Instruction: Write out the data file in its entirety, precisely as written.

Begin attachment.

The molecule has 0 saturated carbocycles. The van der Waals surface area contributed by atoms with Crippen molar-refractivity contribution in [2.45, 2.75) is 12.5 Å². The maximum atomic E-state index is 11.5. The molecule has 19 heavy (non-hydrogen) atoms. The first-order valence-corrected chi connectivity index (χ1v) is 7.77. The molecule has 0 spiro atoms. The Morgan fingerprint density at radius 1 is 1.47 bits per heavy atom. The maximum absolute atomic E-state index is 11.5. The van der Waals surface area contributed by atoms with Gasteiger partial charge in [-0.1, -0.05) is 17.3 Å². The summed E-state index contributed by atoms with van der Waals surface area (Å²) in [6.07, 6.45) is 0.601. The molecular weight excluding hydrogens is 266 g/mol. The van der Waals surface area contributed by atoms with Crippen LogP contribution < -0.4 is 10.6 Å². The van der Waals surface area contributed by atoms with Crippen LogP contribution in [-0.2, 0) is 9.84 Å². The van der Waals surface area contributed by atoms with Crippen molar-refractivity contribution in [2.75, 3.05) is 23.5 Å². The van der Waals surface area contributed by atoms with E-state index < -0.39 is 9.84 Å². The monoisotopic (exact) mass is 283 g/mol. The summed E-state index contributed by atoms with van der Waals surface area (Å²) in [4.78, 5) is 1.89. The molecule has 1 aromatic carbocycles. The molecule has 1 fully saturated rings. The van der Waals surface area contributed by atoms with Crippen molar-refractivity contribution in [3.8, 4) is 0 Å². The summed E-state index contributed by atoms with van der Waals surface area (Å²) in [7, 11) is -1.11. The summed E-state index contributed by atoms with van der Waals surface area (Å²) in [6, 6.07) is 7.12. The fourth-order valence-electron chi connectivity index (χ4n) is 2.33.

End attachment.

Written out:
The molecule has 0 saturated carbocycles. The van der Waals surface area contributed by atoms with Crippen molar-refractivity contribution in [2.45, 2.75) is 12.5 Å². The maximum atomic E-state index is 11.5. The molecule has 19 heavy (non-hydrogen) atoms. The first-order valence-corrected chi connectivity index (χ1v) is 7.77. The molecule has 0 spiro atoms. The Morgan fingerprint density at radius 1 is 1.47 bits per heavy atom. The maximum absolute atomic E-state index is 11.5. The van der Waals surface area contributed by atoms with Gasteiger partial charge in [-0.1, -0.05) is 17.3 Å². The summed E-state index contributed by atoms with van der Waals surface area (Å²) in [6.07, 6.45) is 0.601. The molecular weight excluding hydrogens is 266 g/mol. The van der Waals surface area contributed by atoms with Crippen LogP contribution < -0.4 is 10.6 Å². The van der Waals surface area contributed by atoms with Crippen LogP contribution in [-0.2, 0) is 9.84 Å². The van der Waals surface area contributed by atoms with Crippen molar-refractivity contribution in [2.75, 3.05) is 23.5 Å². The van der Waals surface area contributed by atoms with E-state index < -0.39 is 9.84 Å². The monoisotopic (exact) mass is 283 g/mol. The summed E-state index contributed by atoms with van der Waals surface area (Å²) in [4.78, 5) is 1.89. The molecule has 1 aromatic carbocycles. The molecule has 1 fully saturated rings. The van der Waals surface area contributed by atoms with Crippen molar-refractivity contribution in [3.8, 4) is 0 Å². The summed E-state index contributed by atoms with van der Waals surface area (Å²) in [7, 11) is -1.11. The summed E-state index contributed by atoms with van der Waals surface area (Å²) in [6, 6.07) is 7.12. The fourth-order valence-electron chi connectivity index (χ4n) is 2.33.